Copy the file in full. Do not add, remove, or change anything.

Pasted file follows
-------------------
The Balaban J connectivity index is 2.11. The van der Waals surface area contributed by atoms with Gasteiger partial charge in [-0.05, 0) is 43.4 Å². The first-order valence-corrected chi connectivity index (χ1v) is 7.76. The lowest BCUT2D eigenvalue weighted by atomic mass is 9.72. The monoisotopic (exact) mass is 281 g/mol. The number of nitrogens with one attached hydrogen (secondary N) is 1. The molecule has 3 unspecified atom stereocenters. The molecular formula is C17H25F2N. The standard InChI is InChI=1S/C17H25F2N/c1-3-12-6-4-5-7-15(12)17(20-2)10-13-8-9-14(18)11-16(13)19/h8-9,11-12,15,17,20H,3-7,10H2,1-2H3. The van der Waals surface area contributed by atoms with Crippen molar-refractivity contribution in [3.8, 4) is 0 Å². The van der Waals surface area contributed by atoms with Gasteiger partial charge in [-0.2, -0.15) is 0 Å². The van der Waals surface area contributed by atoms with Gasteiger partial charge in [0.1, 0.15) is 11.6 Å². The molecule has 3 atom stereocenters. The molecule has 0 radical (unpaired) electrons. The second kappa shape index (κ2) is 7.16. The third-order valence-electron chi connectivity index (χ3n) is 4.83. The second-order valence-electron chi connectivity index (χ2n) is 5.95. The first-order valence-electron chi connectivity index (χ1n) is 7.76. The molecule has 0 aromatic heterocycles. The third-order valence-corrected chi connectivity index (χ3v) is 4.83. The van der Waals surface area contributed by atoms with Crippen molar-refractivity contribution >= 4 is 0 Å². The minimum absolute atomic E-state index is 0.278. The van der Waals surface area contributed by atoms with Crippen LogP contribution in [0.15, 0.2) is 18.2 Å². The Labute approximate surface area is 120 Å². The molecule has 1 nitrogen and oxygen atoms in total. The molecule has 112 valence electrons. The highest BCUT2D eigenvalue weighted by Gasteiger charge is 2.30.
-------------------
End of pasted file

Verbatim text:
The Balaban J connectivity index is 2.11. The van der Waals surface area contributed by atoms with Gasteiger partial charge in [-0.05, 0) is 43.4 Å². The first-order valence-corrected chi connectivity index (χ1v) is 7.76. The lowest BCUT2D eigenvalue weighted by atomic mass is 9.72. The monoisotopic (exact) mass is 281 g/mol. The number of nitrogens with one attached hydrogen (secondary N) is 1. The molecule has 3 unspecified atom stereocenters. The molecular formula is C17H25F2N. The standard InChI is InChI=1S/C17H25F2N/c1-3-12-6-4-5-7-15(12)17(20-2)10-13-8-9-14(18)11-16(13)19/h8-9,11-12,15,17,20H,3-7,10H2,1-2H3. The van der Waals surface area contributed by atoms with Crippen molar-refractivity contribution in [3.8, 4) is 0 Å². The van der Waals surface area contributed by atoms with Gasteiger partial charge in [-0.2, -0.15) is 0 Å². The van der Waals surface area contributed by atoms with Gasteiger partial charge in [0.1, 0.15) is 11.6 Å². The molecule has 3 atom stereocenters. The molecule has 0 radical (unpaired) electrons. The second kappa shape index (κ2) is 7.16. The third-order valence-electron chi connectivity index (χ3n) is 4.83. The second-order valence-electron chi connectivity index (χ2n) is 5.95. The first-order valence-electron chi connectivity index (χ1n) is 7.76. The molecule has 0 aromatic heterocycles. The third-order valence-corrected chi connectivity index (χ3v) is 4.83. The van der Waals surface area contributed by atoms with Crippen molar-refractivity contribution >= 4 is 0 Å². The minimum absolute atomic E-state index is 0.278. The van der Waals surface area contributed by atoms with Crippen LogP contribution in [0.15, 0.2) is 18.2 Å². The Labute approximate surface area is 120 Å². The molecule has 1 nitrogen and oxygen atoms in total. The molecule has 112 valence electrons. The highest BCUT2D eigenvalue weighted by Gasteiger charge is 2.30.